I am looking for a man named William Henry Fuller. He was born abt 1847 in
I think Ohio. In 1871, he married Mary Binns in Jackson Co. Iowa. They had
3 children, Nettie b1872, Emery b1873, and Myrtle b1875. In 1875, he left
the family. I found the divorce papers at the Courthouse in Maquoketa. The
date was 1888. I believe he had a sister named Wealtha, or Wheatley, who
married Emery Dutton. Wealtha and Emery were both born in Ohio. They are
buried in Cedar Rapids. I have had no luck tracing William after he left
the family. HELP!
The best classroom in the world, is at the feet of an elderly person!
I am posting this obit from Elizabeth Case with the hopes someone has more
info on this family who lived in Ottawa during the late 1800's and early
1900's. I am not sure what paper this came from but it is dated 11-13-08.
Mrs. Elizabeth Case, age 78 years, mother of Charles Case of Ottawa, died at
the home of her daughter Mrs. M. E. Thomas in Ft Madison Iowa. The remains
arrived in Ottawa for burial on Tuesday morning, The funeral was held from
the residence of Charles Case Wednesday afternoon with interment in Ottawa
Avenue cemetery. Two daughters and four son's survive her.
Debbie Wolfe Braun
Surnames researching in Iowa CASE, WOLFE/WOLF STEVENSON, THOMAS
>From "A Glimpse of Iowa in 1846; or , The Emigrant's Guide, and State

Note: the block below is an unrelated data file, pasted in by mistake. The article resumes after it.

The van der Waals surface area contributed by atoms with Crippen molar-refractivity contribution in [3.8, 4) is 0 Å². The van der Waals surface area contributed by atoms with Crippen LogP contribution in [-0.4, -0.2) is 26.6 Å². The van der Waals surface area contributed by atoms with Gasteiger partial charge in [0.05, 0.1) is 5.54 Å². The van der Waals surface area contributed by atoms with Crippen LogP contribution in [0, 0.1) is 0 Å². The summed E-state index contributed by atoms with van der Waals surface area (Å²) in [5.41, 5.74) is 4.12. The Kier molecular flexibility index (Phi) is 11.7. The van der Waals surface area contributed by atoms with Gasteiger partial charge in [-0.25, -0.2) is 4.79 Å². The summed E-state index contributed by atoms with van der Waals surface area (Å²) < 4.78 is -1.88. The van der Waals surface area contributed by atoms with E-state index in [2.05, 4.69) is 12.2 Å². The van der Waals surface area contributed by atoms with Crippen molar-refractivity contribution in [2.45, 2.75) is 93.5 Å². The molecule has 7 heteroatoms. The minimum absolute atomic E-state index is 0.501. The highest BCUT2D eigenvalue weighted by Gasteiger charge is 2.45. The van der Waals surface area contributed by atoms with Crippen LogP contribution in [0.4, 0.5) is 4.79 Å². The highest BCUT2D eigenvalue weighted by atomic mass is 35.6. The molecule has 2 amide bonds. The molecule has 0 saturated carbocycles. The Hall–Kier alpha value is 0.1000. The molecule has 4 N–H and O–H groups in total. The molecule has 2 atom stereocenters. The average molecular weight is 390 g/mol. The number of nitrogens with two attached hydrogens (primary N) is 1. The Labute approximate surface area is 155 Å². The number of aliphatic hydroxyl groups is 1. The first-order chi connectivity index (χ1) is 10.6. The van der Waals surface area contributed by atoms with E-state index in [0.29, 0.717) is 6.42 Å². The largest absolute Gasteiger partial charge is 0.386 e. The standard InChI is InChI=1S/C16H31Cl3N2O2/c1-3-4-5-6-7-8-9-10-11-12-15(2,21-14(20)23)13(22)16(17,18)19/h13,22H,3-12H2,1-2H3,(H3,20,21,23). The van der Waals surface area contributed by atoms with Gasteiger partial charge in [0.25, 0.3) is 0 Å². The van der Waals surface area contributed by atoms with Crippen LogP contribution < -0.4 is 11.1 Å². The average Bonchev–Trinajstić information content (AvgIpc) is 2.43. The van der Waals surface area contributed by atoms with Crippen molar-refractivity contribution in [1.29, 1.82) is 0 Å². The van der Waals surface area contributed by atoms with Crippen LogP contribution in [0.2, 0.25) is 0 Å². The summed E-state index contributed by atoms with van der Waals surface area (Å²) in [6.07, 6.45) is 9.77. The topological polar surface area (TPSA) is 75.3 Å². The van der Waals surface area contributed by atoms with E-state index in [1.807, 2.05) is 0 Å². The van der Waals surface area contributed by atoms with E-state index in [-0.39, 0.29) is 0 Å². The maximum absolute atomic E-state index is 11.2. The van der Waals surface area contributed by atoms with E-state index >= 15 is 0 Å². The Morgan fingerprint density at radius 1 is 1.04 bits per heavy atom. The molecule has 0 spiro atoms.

Directory" by J.B. Newhall; Burlington, Iowa; 1846
....Prospects for Mechanics and Laborers.
With respect to mechanical pursuits and trades, it will be obvious to the
reader that the older States offer a wider scope for a greater variety of
occupations than the new ones. But for all persons connected with muchanical
pursuits, where utility is concerned, there is, generally, a certainty of
employment and fair wages in most of the towns of any importance in Iowa.
The following list will exhibit a pretty accurate statement of the average
prices, (i.e.) journeyman's wages in the different towns. Of course, local
and other incidental causes will frequently produce fluctuations in prices,
and occasion variations from any fixed rule.
Stone Cutters, from $1.25 to $2 per day
Bricklayers and Plasterers, from $1.25 to $2 per day
Blacksmiths, a good trade in town or country. Wages, $1.25 per day and
Carriage Makers and Wheelwrights, $1.25 to $1.50
Shoemakers: Journeymen's wages good, in town or country
Tailors: considerable competition in the principal towns.
Hatters: too much competition from the merchants.
Saddle and Harness Makers, good in town or country.
Bakers, good in the towns.
Coopers: a good trade; materials plenty.
Millwrights: experienced workmen in demand
Tinners, good in the towns
Gunsmiths, good in town or country
Printers: prospects limited to the large towns.
Carpenters and Joiners, in town or country, $1.25 to $1.50 per day
Painters, good in the large towns
Tanners, who understand their business in all its branches, will succeed.
Day Laborers, in the towns, wages 75c to $1
Dairy Maids, who thoroughly understand making butter and cheese, and salting
butter for a distant market
Respectable board and lodging will be obtained in any of the towns at from
$1.50 to $2 per week